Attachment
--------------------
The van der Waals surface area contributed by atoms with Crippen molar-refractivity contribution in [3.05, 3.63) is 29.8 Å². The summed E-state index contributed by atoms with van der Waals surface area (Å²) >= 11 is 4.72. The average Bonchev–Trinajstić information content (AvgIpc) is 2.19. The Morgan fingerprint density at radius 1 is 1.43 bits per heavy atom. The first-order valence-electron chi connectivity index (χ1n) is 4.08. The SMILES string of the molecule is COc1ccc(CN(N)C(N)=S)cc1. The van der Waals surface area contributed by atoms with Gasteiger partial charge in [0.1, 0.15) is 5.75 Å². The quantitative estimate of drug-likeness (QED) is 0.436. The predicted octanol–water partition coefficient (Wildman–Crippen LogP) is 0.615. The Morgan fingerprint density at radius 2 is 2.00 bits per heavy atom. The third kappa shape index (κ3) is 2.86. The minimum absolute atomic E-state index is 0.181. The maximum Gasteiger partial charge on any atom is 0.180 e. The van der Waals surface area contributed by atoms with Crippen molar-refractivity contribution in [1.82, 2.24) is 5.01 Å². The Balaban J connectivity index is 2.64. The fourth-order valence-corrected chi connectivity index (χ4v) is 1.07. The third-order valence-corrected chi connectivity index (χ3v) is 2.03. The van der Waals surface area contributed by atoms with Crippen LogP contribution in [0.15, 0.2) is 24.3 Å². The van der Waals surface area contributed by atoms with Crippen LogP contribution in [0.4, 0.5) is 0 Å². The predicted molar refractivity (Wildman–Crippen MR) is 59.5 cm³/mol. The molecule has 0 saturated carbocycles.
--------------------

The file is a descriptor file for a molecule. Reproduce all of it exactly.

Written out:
The van der Waals surface area contributed by atoms with Crippen molar-refractivity contribution in [3.05, 3.63) is 29.8 Å². The summed E-state index contributed by atoms with van der Waals surface area (Å²) >= 11 is 4.72. The average Bonchev–Trinajstić information content (AvgIpc) is 2.19. The Morgan fingerprint density at radius 1 is 1.43 bits per heavy atom. The first-order valence-electron chi connectivity index (χ1n) is 4.08. The SMILES string of the molecule is COc1ccc(CN(N)C(N)=S)cc1. The van der Waals surface area contributed by atoms with Gasteiger partial charge in [0.1, 0.15) is 5.75 Å². The quantitative estimate of drug-likeness (QED) is 0.436. The predicted octanol–water partition coefficient (Wildman–Crippen LogP) is 0.615. The Morgan fingerprint density at radius 2 is 2.00 bits per heavy atom. The third kappa shape index (κ3) is 2.86. The minimum absolute atomic E-state index is 0.181. The maximum Gasteiger partial charge on any atom is 0.180 e. The van der Waals surface area contributed by atoms with Crippen molar-refractivity contribution in [1.82, 2.24) is 5.01 Å². The Balaban J connectivity index is 2.64. The fourth-order valence-corrected chi connectivity index (χ4v) is 1.07. The third-order valence-corrected chi connectivity index (χ3v) is 2.03. The van der Waals surface area contributed by atoms with Crippen LogP contribution in [0.15, 0.2) is 24.3 Å². The van der Waals surface area contributed by atoms with Crippen LogP contribution in [0.4, 0.5) is 0 Å². The predicted molar refractivity (Wildman–Crippen MR) is 59.5 cm³/mol. The molecule has 0 saturated carbocycles.